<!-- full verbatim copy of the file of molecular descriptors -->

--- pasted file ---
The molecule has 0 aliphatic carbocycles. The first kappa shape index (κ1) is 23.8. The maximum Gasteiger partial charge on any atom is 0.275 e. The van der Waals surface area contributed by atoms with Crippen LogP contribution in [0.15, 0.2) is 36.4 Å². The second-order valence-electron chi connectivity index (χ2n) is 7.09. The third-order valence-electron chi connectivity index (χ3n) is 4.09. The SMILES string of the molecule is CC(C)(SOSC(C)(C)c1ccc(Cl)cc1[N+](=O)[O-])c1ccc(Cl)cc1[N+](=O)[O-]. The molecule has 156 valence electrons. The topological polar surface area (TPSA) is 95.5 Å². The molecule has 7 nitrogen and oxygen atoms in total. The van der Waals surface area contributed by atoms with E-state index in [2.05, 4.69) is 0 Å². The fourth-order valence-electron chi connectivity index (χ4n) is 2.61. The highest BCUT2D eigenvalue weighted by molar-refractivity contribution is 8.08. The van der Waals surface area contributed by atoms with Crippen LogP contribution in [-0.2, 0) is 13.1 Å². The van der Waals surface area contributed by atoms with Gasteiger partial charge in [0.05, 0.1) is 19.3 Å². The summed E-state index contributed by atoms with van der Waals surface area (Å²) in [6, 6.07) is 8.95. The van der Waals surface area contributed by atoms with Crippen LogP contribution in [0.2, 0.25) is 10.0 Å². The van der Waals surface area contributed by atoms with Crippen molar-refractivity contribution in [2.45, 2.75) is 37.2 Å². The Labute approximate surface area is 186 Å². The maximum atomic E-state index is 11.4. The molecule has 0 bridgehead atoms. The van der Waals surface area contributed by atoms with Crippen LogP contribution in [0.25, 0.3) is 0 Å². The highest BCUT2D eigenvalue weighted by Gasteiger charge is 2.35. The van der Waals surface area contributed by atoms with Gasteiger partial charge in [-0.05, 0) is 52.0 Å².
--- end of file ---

The molecule has 0 aliphatic carbocycles. The first kappa shape index (κ1) is 23.8. The maximum Gasteiger partial charge on any atom is 0.275 e. The van der Waals surface area contributed by atoms with Crippen LogP contribution in [0.15, 0.2) is 36.4 Å². The second-order valence-electron chi connectivity index (χ2n) is 7.09. The third-order valence-electron chi connectivity index (χ3n) is 4.09. The SMILES string of the molecule is CC(C)(SOSC(C)(C)c1ccc(Cl)cc1[N+](=O)[O-])c1ccc(Cl)cc1[N+](=O)[O-]. The molecule has 156 valence electrons. The topological polar surface area (TPSA) is 95.5 Å². The molecule has 7 nitrogen and oxygen atoms in total. The van der Waals surface area contributed by atoms with E-state index in [2.05, 4.69) is 0 Å². The fourth-order valence-electron chi connectivity index (χ4n) is 2.61. The highest BCUT2D eigenvalue weighted by molar-refractivity contribution is 8.08. The van der Waals surface area contributed by atoms with Crippen LogP contribution in [-0.2, 0) is 13.1 Å². The van der Waals surface area contributed by atoms with Gasteiger partial charge in [0.05, 0.1) is 19.3 Å². The summed E-state index contributed by atoms with van der Waals surface area (Å²) in [6, 6.07) is 8.95. The van der Waals surface area contributed by atoms with Crippen LogP contribution in [0.2, 0.25) is 10.0 Å². The van der Waals surface area contributed by atoms with Crippen molar-refractivity contribution in [2.45, 2.75) is 37.2 Å². The Labute approximate surface area is 186 Å². The maximum atomic E-state index is 11.4. The molecule has 0 bridgehead atoms. The van der Waals surface area contributed by atoms with Crippen LogP contribution in [0.25, 0.3) is 0 Å². The highest BCUT2D eigenvalue weighted by Gasteiger charge is 2.35. The van der Waals surface area contributed by atoms with Gasteiger partial charge in [-0.05, 0) is 52.0 Å².